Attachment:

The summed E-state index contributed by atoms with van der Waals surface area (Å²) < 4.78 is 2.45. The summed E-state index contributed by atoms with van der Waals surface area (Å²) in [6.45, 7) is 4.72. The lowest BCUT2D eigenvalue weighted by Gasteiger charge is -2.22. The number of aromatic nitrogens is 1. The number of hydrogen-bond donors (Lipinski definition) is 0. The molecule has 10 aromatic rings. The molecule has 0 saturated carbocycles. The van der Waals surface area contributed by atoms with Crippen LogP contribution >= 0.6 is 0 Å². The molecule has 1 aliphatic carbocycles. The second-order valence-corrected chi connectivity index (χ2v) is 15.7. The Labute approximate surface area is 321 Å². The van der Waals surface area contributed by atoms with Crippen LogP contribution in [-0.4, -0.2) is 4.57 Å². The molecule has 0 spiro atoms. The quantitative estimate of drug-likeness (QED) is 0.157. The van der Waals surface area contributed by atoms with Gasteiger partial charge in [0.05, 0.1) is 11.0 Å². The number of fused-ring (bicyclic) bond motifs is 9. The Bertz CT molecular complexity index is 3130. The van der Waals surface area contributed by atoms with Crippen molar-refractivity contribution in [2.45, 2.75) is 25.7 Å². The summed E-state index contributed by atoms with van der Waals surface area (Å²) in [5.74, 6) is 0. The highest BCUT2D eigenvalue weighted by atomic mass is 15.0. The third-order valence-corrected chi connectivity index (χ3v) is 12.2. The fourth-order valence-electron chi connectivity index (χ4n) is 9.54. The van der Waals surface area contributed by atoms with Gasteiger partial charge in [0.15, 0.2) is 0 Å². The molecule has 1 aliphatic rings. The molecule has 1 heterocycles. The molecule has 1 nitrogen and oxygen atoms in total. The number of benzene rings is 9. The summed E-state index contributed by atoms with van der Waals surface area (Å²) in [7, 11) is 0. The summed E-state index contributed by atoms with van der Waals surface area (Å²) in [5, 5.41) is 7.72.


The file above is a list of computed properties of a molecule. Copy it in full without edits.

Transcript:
The summed E-state index contributed by atoms with van der Waals surface area (Å²) < 4.78 is 2.45. The summed E-state index contributed by atoms with van der Waals surface area (Å²) in [6.45, 7) is 4.72. The lowest BCUT2D eigenvalue weighted by Gasteiger charge is -2.22. The number of aromatic nitrogens is 1. The number of hydrogen-bond donors (Lipinski definition) is 0. The molecule has 10 aromatic rings. The molecule has 0 saturated carbocycles. The van der Waals surface area contributed by atoms with Crippen LogP contribution >= 0.6 is 0 Å². The molecule has 1 aliphatic carbocycles. The second-order valence-corrected chi connectivity index (χ2v) is 15.7. The Labute approximate surface area is 321 Å². The van der Waals surface area contributed by atoms with Crippen LogP contribution in [-0.4, -0.2) is 4.57 Å². The molecule has 0 spiro atoms. The quantitative estimate of drug-likeness (QED) is 0.157. The van der Waals surface area contributed by atoms with Gasteiger partial charge in [0.05, 0.1) is 11.0 Å². The number of fused-ring (bicyclic) bond motifs is 9. The Bertz CT molecular complexity index is 3130. The van der Waals surface area contributed by atoms with Crippen molar-refractivity contribution in [2.45, 2.75) is 25.7 Å². The summed E-state index contributed by atoms with van der Waals surface area (Å²) in [5.74, 6) is 0. The highest BCUT2D eigenvalue weighted by atomic mass is 15.0. The third-order valence-corrected chi connectivity index (χ3v) is 12.2. The fourth-order valence-electron chi connectivity index (χ4n) is 9.54. The van der Waals surface area contributed by atoms with Gasteiger partial charge in [0.15, 0.2) is 0 Å². The molecule has 1 aliphatic rings. The molecule has 1 heterocycles. The molecule has 1 nitrogen and oxygen atoms in total. The number of benzene rings is 9. The summed E-state index contributed by atoms with van der Waals surface area (Å²) in [7, 11) is 0. The summed E-state index contributed by atoms with van der Waals surface area (Å²) in [5, 5.41) is 7.72.